Zoning is the system of regulating the use of private land for the public benefit. Because industrial land uses have the greatest potential to impact public land, air and water resources, industrial zoning is often subject to critical regulatory review. Successful approval of new industrial land uses, therefore, requires balancing local economic development benefits with reasonable environmental protections. Here are three such industrial zoning cases handled for our clients:
Wolf Lake Terminals in Hammond was granted zoning approval to operate a new biodiesel production plant at its facility located in an I-2 manufacturing zoning district. Local economic development benefits included the multi-million dollar capital investment for the plant and new jobs. An environmental benefit of the plant was production of a clean-burning alternative fuel blend from soybean oil, a domestic renewable resource. Environmental impact concerns included air emissions, odors and groundwater protection. The Hammond Board of Zoning Appeals approved a conditional use permit for the plant. Approval criteria included proof of no danger to public health and safety and no adverse affect on the use and value of adjacent properties.
Consolidated Fabrication and Constructors, Inc. of Gary won zoning approval to operate a new oil storage tank manufacturing and fabrication facility in Tulsa, OK. The new facility was proposed in an I-2 general industrial zoning district. Local economic development benefits included the capital investment for the facility and new hourly wage jobs in the plant and new salaried positions in the business office. Environmental impact concerns included odors, dust and noise emissions. The County Board of Adjustment approved a special exception for the facility. Approval criteria included proof that the proposed use was in harmony with the county Comprehensive Plan and no adverse impact on adjacent properties.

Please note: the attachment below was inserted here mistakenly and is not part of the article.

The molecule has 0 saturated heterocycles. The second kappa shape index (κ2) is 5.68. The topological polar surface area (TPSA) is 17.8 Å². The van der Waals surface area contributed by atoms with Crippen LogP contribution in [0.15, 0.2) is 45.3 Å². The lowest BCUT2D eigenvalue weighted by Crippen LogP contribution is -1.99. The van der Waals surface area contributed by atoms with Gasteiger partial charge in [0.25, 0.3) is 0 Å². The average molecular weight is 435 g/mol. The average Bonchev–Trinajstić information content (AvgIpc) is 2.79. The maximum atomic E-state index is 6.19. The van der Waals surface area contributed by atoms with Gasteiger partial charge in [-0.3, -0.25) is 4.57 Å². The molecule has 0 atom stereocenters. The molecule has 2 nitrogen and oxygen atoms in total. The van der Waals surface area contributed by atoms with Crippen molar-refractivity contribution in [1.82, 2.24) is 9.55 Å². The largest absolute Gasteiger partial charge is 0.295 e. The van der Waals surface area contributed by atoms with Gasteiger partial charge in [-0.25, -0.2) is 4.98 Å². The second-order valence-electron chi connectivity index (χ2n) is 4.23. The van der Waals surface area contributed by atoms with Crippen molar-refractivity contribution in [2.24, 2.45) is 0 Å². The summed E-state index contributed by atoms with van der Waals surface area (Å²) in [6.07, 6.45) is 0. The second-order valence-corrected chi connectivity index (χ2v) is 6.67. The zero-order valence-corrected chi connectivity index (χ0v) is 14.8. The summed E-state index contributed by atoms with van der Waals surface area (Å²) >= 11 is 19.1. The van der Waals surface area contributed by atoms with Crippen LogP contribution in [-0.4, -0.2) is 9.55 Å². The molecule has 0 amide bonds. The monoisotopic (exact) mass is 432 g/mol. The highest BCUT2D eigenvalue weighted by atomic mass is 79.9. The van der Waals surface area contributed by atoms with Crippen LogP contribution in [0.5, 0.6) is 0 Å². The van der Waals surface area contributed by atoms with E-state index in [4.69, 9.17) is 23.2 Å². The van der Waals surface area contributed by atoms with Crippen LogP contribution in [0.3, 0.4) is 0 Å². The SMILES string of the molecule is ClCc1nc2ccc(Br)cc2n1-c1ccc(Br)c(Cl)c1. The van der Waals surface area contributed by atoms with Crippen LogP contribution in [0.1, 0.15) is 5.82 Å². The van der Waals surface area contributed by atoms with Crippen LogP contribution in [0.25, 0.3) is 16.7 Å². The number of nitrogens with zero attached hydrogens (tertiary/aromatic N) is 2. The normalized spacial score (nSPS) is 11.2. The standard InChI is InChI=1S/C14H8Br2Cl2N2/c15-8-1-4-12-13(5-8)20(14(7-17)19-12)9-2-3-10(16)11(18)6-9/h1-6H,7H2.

ArcelorMittal was granted zoning approval to operate a solid waste landfill at its Burns Harbor steel mill. The landfill was proposed in an I-2 heavy industrial zoning district. The primary economic development benefit for ArcelorMittal was significant long-term reduction of solid waste management and disposal costs. Local environmental benefits included disposal of industrial solid wastes in a state-of-the-art Indiana Department of Environmental Management (IDEM) approved landfill and elimination of significant heavy truck traffic previously required to transport the wastes to off-site disposal facilities. Environmental concerns included ensuring that materials disposed in the landfill were non-hazardous wastes and groundwater protection. The Burns Harbor Board of Zoning Appeals approved a special exception allowing the landfill. Approval criteria included proof of no detriment to public health and safety and no interference with the general enjoyment of adjacent property.
Our Business Services Practice Group here at Burke Costanza & Carberry offers a wide range of legal advice and services relating to real estate including development, financing, taxation, contracting and zoning regulation.